by Janie Rosman (from Rockland County Times)
No matter what mood people bring into the dance studio, she guaranteed they’ll leave smiling. “It’s a great workout, and practice also develops muscle memory,” she said. “You have to think about the steps and how you’re moving to the music.”
Senior who regularly took part in ballroom dancing reduced their risk of developing dementia by 76 percent risk reduction in dementia, the highest reduction of any activity in the 20-year project, per the New England Journal of Medicine.
When the stress of medical studies prompted him to seek some relaxation, Victor Russu, then a student at Medical Univesity in Chisinau, Moldova, turned to dance. Eventually he entered competitions and began to use choreography on his patients to help those with scoliosis and arthritis.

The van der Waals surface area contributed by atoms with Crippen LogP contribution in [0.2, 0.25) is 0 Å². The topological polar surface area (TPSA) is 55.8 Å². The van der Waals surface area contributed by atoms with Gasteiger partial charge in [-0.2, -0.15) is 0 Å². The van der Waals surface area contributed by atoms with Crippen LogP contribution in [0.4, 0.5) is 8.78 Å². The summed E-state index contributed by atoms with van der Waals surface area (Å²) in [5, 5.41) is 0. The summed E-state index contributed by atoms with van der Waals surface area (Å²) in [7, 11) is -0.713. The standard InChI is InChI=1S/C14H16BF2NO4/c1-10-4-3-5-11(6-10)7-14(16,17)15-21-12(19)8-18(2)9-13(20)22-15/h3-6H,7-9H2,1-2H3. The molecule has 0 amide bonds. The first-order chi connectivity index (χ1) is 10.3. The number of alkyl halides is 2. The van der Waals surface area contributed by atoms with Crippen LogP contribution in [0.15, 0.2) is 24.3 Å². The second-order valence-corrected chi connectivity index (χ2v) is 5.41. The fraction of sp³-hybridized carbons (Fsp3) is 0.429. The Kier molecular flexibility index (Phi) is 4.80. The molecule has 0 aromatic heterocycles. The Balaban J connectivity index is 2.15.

Russu, a former general medicine practitioner and owner of the Bardonia studio since 2001, said his training helps him understand more how the body moves, its coordination, and how to assess a new dance student.
“Usually I try to ask students how they ask health wise,” he said. “I want to make people’s lives better so they became more confident and health wise, give them a chance to reach their (physical) potential.”
*Photo: Ann Singer with Michael Moraru, “smooth dance” teacher. Photo credit: Fred Astaire Dance Studio in Bardonia